Forest Laboratories has been boosted by positive data from a late-stage trial of a once-daily version of its Alzheimer’s disease drug Namenda.

The firm, which currently markets a twice-daily immediate-release formulation of the drug, announced results of a 24-week Phase III study of Namenda (memantine) which evaluated a 28mg dose of extended-release Namenda in 677 patients with moderate-to-severe Alzheimer’s currently treated with a cholinesterase inhibitor. The data showed that patients receiving long-acting memantine experienced statistically significant benefits in cognition and clinical global status compared to placebo.

Ivan Gergel, senior vice president of scientific affairs at Forest, claimed that "the higher dosage and once-daily formulation will provide patients with the efficacy and tolerability expected from Namenda, in a more convenient once-daily form." He added that based on the results, the firm will pursue a New Drug Application for the new version and additional data from the Phase III trial are expected to be presented later this year.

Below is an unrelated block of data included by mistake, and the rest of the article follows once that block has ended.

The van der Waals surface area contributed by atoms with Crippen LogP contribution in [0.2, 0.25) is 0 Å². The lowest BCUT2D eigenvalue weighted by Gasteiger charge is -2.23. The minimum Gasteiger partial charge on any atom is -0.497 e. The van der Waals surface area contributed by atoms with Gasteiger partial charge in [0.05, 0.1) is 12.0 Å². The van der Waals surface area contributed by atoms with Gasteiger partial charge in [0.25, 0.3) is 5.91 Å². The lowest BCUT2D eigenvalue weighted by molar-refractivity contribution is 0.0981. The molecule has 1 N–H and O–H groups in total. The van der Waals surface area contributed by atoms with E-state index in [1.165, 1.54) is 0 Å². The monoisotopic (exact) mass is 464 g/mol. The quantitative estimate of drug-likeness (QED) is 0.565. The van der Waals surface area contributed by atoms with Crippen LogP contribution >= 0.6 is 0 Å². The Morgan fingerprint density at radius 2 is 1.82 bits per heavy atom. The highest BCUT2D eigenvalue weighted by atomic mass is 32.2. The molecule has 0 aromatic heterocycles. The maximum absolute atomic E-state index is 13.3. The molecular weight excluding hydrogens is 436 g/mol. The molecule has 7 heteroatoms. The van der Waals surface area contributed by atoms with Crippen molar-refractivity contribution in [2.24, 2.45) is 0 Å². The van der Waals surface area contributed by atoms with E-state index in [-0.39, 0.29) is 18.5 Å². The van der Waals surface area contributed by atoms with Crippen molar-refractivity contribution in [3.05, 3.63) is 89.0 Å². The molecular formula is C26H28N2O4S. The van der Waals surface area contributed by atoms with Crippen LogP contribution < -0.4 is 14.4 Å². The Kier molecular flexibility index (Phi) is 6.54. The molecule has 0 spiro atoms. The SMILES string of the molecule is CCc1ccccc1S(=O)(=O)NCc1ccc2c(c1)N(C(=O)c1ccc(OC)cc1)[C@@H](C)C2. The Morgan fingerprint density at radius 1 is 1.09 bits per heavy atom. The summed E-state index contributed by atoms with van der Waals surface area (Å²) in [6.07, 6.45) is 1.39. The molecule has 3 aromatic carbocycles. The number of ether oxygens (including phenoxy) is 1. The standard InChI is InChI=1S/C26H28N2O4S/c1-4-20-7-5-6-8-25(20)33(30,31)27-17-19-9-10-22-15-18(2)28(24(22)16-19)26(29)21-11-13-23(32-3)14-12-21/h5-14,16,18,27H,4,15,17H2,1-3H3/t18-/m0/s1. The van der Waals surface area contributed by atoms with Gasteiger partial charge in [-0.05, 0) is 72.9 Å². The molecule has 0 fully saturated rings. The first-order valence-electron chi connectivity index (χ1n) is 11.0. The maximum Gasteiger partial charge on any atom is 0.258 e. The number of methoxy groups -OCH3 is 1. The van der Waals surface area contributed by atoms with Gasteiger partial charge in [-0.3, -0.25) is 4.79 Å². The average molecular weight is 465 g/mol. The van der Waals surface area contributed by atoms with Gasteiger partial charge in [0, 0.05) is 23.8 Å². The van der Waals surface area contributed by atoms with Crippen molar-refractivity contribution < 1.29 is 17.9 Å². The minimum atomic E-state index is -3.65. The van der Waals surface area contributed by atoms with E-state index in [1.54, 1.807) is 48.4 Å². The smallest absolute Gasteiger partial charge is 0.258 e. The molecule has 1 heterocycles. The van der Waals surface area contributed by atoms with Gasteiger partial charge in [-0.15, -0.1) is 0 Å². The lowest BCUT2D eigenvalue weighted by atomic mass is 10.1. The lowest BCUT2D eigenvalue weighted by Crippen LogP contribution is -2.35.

Namenda, an N-methyl-D-aspartate (NMDA) receptor antagonist, is Forest’s second-biggest earner after the antidepressant blockbuster Lexapro (escitalopram). Sales for the fourth quarter reached $218.7 million during the quarter, up 26%, but the spectre of generic competition looms. Last month the company and Germany’s Merz Pharma (which licensed the drug to Forest in 2001) filed patent infringement lawsuits against Teva, Barr Laboratories and Cobalt, plus the Indian drugmakers Lupin, Orchid and Wockhardt, among others.

Forest believes its Namenda patent expires in April 2010, and it has applied for an extension which, if granted, would give coverage up to September 2013.